In a recent United Methodist News Service article, it was shared that meetings are happening all over the United Methodist connection in the wake of General Conference.

A group of centrists and progressives are meeting to consider options for a “broad center.” So far there has been a meeting in Dallas and a meeting scheduled for Apr. 4 in Atlanta. In attendance were some U.S. bishops, the Rev. Adam Hamilton, founding pastor of the Leawood, Kansas-based United Methodist Church of the Resurrection, and the Rev. Tom Berlin, member of the Commission on a Way Forward and pastor of Floris UMC in Herndon, Va. These discussions are defined as preliminary as a third, much larger meeting has been scheduled for May 20-22 at the Church of the Resurrection. It is believed this meeting would involve representatives from every United States annual conference.

Both Berlin and Hamilton, shared that the meetings are interested parties talking about the future and united by their response to the outcome of the February General Conference.

“We’re a group of people that find the punitive measures of the Traditional Plan unacceptable,” Berlin said.

Berlin and Hamilton are also among a number of people who said they feel conversation, especially in disagreement is important for the denomination right now.

“I think it’s always wise for people of good will to have conversation with each other, especially in times of disagreement and conflict,” Berlin said.

The Rev. Keith Boyette, president of the WCA, stated that he has been part of “difficult dialogue” with leaders from the other side to talk about the conflict in the denomination and avoiding the “kind of rancor” that characterized the recent Special Session of General Conference in St. Louis.

“That’s certainly the goal of this dialogue. Whether that would be achievable, it’s too early to know,” Boyette said.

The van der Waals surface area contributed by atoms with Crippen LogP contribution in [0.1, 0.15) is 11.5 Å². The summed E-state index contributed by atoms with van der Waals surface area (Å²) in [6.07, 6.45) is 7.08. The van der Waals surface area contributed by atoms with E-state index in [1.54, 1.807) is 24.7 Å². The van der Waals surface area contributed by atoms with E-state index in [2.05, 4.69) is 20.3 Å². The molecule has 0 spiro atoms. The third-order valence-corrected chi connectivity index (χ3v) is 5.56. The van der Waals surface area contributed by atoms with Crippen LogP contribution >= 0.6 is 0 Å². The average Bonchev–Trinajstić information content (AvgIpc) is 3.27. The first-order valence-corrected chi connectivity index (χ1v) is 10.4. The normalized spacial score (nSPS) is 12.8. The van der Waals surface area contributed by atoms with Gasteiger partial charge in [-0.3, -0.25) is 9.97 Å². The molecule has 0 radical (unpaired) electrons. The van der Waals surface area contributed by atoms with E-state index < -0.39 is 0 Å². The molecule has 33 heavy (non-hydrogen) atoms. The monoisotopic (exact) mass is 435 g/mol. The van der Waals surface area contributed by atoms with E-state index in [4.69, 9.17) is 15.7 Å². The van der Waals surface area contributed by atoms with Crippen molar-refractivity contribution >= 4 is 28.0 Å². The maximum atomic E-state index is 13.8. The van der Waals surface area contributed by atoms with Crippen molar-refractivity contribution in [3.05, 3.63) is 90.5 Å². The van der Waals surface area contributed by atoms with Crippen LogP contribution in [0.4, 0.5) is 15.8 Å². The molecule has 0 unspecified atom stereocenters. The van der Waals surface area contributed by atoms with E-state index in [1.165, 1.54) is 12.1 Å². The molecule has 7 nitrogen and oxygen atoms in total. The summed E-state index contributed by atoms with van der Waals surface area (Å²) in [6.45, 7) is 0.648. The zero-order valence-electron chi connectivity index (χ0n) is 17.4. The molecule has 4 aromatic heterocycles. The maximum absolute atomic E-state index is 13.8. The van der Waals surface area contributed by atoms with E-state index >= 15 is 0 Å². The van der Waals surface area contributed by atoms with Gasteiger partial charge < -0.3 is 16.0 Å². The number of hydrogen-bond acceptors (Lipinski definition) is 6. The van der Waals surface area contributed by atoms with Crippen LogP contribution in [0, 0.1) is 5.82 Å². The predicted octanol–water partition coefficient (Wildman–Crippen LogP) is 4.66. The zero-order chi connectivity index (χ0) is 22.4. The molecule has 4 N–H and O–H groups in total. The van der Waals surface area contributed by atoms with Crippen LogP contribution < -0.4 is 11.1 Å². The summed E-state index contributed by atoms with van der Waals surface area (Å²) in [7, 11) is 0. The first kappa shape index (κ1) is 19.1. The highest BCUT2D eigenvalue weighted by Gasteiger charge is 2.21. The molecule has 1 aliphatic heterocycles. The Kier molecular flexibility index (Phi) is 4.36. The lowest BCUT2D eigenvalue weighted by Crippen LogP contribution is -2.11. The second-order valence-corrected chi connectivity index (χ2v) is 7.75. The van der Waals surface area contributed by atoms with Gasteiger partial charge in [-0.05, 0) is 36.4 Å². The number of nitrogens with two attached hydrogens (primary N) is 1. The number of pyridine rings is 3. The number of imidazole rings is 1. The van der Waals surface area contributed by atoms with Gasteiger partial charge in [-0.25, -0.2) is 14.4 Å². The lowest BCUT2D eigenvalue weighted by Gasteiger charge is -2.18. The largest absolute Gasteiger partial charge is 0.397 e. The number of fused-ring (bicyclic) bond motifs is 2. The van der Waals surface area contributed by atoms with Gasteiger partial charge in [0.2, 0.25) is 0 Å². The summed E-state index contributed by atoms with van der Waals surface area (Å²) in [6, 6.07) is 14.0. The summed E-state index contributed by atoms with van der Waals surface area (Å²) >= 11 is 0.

Boyette shared that he has been in discussion with One Church Plan supporters and the conversations have led him to talk with regional WCA leaders and to survey them about their discussions.

"That survey will be discussed at our council when it meets on Wednesday (April 3) and will inform our participation in the ongoing conversations,” he said.

In the article, Boyette noted that resistance has been widespread to the General Conference’s vote to pass the Traditional Plan.

“It’s unsettling to see segments of the church reject the discernment of General Conference,” he said. “It does illustrate the deep divisions that we’ve been pointing out for quite a while.”

What’s next: Judicial Council meeting

As conversations continue following General Conference 2019, follow-up to the conference will be picked up during the April 23-25 meeting of the Judicial Council. One of the items on their docket will include determining the constitutionality of the Traditional Plan. You can find the entire docket for this meeting at

The Rev. Gary Graves, secretary of General Conference has shared that any legislation that is found unconstitutional by the Judicial Council would not be included in the Book of Discipline.

Share news stories and information you think would be of importance to the
larger conference by emailing Communications Director Madeline Pillow
at  We can’t share the stories of the Virginia Conference without you!

 -Madeline Pillow is the Advocate editor and the conference Director of Communications.